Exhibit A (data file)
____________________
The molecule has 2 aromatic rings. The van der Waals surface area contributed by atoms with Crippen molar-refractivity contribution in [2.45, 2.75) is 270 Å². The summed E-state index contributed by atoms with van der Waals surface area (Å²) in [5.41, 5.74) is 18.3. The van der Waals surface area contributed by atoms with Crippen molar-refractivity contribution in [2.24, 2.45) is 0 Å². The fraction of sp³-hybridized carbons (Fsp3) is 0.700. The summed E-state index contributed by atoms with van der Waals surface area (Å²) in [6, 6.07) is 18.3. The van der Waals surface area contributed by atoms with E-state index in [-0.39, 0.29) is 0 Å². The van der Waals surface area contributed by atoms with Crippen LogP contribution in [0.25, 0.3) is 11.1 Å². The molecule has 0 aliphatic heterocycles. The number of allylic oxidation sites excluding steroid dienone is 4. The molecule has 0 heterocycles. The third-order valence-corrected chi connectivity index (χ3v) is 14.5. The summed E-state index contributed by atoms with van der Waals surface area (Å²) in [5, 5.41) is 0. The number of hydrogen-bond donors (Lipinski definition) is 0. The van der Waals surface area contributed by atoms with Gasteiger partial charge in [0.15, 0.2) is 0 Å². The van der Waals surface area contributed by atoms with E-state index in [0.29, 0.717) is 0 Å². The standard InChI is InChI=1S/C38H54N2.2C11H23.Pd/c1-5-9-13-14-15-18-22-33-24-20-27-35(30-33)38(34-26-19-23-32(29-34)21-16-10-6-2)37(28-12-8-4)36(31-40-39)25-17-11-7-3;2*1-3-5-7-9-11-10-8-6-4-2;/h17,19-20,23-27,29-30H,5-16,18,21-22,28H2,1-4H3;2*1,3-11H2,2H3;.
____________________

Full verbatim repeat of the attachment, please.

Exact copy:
The molecule has 2 aromatic rings. The van der Waals surface area contributed by atoms with Crippen molar-refractivity contribution in [2.45, 2.75) is 270 Å². The summed E-state index contributed by atoms with van der Waals surface area (Å²) in [5.41, 5.74) is 18.3. The van der Waals surface area contributed by atoms with Crippen molar-refractivity contribution in [2.24, 2.45) is 0 Å². The fraction of sp³-hybridized carbons (Fsp3) is 0.700. The summed E-state index contributed by atoms with van der Waals surface area (Å²) in [6, 6.07) is 18.3. The van der Waals surface area contributed by atoms with E-state index in [-0.39, 0.29) is 0 Å². The van der Waals surface area contributed by atoms with Crippen LogP contribution in [0.25, 0.3) is 11.1 Å². The molecule has 0 aliphatic heterocycles. The number of allylic oxidation sites excluding steroid dienone is 4. The molecule has 0 heterocycles. The third-order valence-corrected chi connectivity index (χ3v) is 14.5. The summed E-state index contributed by atoms with van der Waals surface area (Å²) in [5, 5.41) is 0. The number of hydrogen-bond donors (Lipinski definition) is 0. The van der Waals surface area contributed by atoms with Gasteiger partial charge in [0.15, 0.2) is 0 Å². The van der Waals surface area contributed by atoms with E-state index in [0.29, 0.717) is 0 Å². The standard InChI is InChI=1S/C38H54N2.2C11H23.Pd/c1-5-9-13-14-15-18-22-33-24-20-27-35(30-33)38(34-26-19-23-32(29-34)21-16-10-6-2)37(28-12-8-4)36(31-40-39)25-17-11-7-3;2*1-3-5-7-9-11-10-8-6-4-2;/h17,19-20,23-27,29-30H,5-16,18,21-22,28H2,1-4H3;2*1,3-11H2,2H3;.